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Crime shows make it all look easy. A camera zooms in to magnify a licence plate to hundreds of times its original size. A quick scan of a drop of blood and a database search exonerates an innocent man. Sherlock Holmes identifies a thief based on the specific dialect she speaks. A technician compares two audio files and the peaks magically line up. And it all happens in the space of just 60 minutes (45 if you account for commercial breaks).
In the real world, forensic science — science used for legal evidence — looks very different. But what is real is that since the emergence of technologies such as DNA analysis in the mid-1990s, empirical, quantifiable data are increasingly affecting the outcome of court cases.
One such type of evidence is forensic voice comparison — when a forensic scientist helps a court identify who is speaking on an audio recording. At the Alberta Phonetics Laboratory in UAlberta’s Department of Linguistics, Geoffrey Stewart Morrison, ’06 PhD, is researching a more scientific and accurate way to do this.
The Old Way
Until now, methods of matching voice recordings have been somewhat inexact. An analyst listens to recordings of a suspect’s voice and a voice in an unidentified recording, then applies his or her own interpretation, sometimes supported by computer analysis, to compare the sound characteristics of the two. This approach is reliant largely on the subjective interpretation of expert witnesses and is highly susceptible to a phenomenon known as cognitive bias — unintentional errors in interpreting the data. In addition, this method rarely tests recordings under the same conditions as the original.
The New Way
Morrison’s technique relies on quantitative measurements, statistical models and a database of voice recordings. To use a visual comparison, imagine that police arrest a bank robbery suspect with blond hair. All the witnesses say the offender had blond hair. Two things need to be assessed: 1) the probability that the offender would have blond hair if he were the suspect, and 2) the probability that the offender would have blond hair if he were not the suspect. To assess the latter, you need to know how common blond hair is in the population in question, so you would need to take a statistical sample.
How It Works
So, let’s say there’s a suspect in a fraud case and police have a voicemail of the offender. To calculate the strength of evidence, one thing Morrison has to know is how likely it would be for the characteristics of the offender’s voice to occur in a specific population. He must also take into account how different recording environments and technologies will affect those voices. Then he uses statistical models to estimate the likelihood of getting the same acoustic properties on the voicemail if the words were spoken by the suspect versus if it were spoken by a person selected at random from the relevant population. He tests the validity and reliability of his system under the conditions of the case. In any given case, his lab collects a large number of voice samples representing a particular population under specific conditions.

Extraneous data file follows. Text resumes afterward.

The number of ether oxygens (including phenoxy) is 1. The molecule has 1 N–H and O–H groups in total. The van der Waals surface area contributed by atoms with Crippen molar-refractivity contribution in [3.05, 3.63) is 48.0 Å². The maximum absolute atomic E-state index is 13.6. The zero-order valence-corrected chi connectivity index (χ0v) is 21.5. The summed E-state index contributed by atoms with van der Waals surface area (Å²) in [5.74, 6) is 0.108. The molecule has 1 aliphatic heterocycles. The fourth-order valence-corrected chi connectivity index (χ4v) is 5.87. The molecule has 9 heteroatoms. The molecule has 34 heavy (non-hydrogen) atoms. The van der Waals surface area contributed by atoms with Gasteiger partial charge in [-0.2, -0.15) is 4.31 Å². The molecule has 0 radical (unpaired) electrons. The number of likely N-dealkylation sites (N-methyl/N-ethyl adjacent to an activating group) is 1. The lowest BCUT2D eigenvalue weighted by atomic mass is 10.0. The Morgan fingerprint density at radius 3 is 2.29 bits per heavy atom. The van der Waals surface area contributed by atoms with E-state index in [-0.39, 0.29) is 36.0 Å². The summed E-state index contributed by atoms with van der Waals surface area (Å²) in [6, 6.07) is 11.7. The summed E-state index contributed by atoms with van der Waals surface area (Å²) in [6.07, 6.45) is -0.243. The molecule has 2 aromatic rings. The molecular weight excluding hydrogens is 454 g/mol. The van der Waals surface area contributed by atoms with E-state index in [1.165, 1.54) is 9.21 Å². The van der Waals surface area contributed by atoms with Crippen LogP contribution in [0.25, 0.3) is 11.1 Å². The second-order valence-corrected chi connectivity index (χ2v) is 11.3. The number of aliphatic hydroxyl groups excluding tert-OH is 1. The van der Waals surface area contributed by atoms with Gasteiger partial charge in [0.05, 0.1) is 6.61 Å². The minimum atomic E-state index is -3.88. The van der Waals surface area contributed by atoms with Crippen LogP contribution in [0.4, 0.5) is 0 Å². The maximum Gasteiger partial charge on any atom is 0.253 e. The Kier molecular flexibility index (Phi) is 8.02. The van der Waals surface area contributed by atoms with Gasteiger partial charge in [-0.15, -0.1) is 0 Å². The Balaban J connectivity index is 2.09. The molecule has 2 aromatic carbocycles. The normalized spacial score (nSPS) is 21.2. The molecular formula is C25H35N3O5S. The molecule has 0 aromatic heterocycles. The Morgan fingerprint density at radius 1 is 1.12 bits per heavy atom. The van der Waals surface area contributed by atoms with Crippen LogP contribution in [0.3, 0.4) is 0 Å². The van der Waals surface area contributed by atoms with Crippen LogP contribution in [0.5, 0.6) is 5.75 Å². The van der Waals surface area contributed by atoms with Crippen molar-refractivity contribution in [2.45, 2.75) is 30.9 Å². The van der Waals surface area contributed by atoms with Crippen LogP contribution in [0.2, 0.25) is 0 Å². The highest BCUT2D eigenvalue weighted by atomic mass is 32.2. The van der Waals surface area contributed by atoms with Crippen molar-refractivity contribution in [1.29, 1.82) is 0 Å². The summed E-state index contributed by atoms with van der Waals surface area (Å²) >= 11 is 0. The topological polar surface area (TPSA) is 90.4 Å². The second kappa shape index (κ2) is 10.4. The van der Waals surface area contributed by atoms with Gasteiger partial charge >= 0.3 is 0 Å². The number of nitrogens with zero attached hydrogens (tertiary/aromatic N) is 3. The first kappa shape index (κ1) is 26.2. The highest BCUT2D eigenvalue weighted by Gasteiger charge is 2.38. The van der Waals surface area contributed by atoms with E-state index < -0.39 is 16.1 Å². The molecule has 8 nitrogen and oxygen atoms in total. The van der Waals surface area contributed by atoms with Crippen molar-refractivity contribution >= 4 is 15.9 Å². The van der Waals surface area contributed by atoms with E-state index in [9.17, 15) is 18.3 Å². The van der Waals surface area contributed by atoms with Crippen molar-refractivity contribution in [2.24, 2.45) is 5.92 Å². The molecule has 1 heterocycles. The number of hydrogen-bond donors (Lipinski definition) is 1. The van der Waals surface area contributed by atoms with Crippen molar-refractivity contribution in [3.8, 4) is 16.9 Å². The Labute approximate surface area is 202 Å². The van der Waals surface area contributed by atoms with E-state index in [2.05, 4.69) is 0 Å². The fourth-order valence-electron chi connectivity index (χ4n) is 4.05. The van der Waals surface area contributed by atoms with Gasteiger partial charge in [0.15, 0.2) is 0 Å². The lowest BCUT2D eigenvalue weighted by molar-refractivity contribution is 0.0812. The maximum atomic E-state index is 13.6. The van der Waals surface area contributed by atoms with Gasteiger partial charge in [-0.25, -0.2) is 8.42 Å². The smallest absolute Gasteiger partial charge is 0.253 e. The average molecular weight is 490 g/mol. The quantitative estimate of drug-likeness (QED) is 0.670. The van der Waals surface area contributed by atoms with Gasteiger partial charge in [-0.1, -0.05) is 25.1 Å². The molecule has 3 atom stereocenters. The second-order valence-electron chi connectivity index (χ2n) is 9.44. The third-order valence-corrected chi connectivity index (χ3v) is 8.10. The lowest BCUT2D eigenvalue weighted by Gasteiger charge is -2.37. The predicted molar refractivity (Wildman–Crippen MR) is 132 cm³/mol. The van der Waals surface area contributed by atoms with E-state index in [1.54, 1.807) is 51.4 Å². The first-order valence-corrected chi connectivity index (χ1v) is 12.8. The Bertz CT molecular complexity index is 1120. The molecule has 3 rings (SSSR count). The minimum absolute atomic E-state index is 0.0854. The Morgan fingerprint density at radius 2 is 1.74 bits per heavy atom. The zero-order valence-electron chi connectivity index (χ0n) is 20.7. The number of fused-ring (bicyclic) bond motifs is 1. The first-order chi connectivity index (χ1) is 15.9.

Some Tricky Things About Voices
Did you know that time of day can affect a person’s voice? Many people sound different first thing in the morning than they do in the late afternoon. A person’s emotional state and health are also important: a chest cold or sore throat can alter voices a lot. The environment and the technology used to record the voice also influence the characteristics of the recording. Telephones, especially mobile phones, lose acoustic information in the process of transmitting, so there are simply not as many characteristics to analyze. Compressed recording formats such as MP3 also reduce the available acoustic data. On top of that, there can be background noise such as voices, traffic or ventilation systems, for example, or reverberation if the recording is made in a room with hard walls. Comparing recordings involves taking into account how all these factors might alter the validity and reliability of a forensic voice comparison.
How Is It Used in Real Life?
One of Morrison’s current research projects has to do with the Saskatchewan robocall scandal. In order to perform a forensic analysis of the voice on the voicemail recordings in question, his lab is collecting voice samples of adult men who speak Canadian English. (Volunteer your voice for the robocall study.) This pool of voice recordings will be used to determine the statistical probability of certain characteristics in the recordings under investigation.
Whatever the type of forensic science — whether fingerprinting, DNA or voice analysis — Morrison emphasizes that the same principles apply. While real forensic science might not be as fast or glamorous as the TV version, the shift toward scientific rigour is helping courts make decisions based on the best evidence possible. Bet you won’t see that on CSI.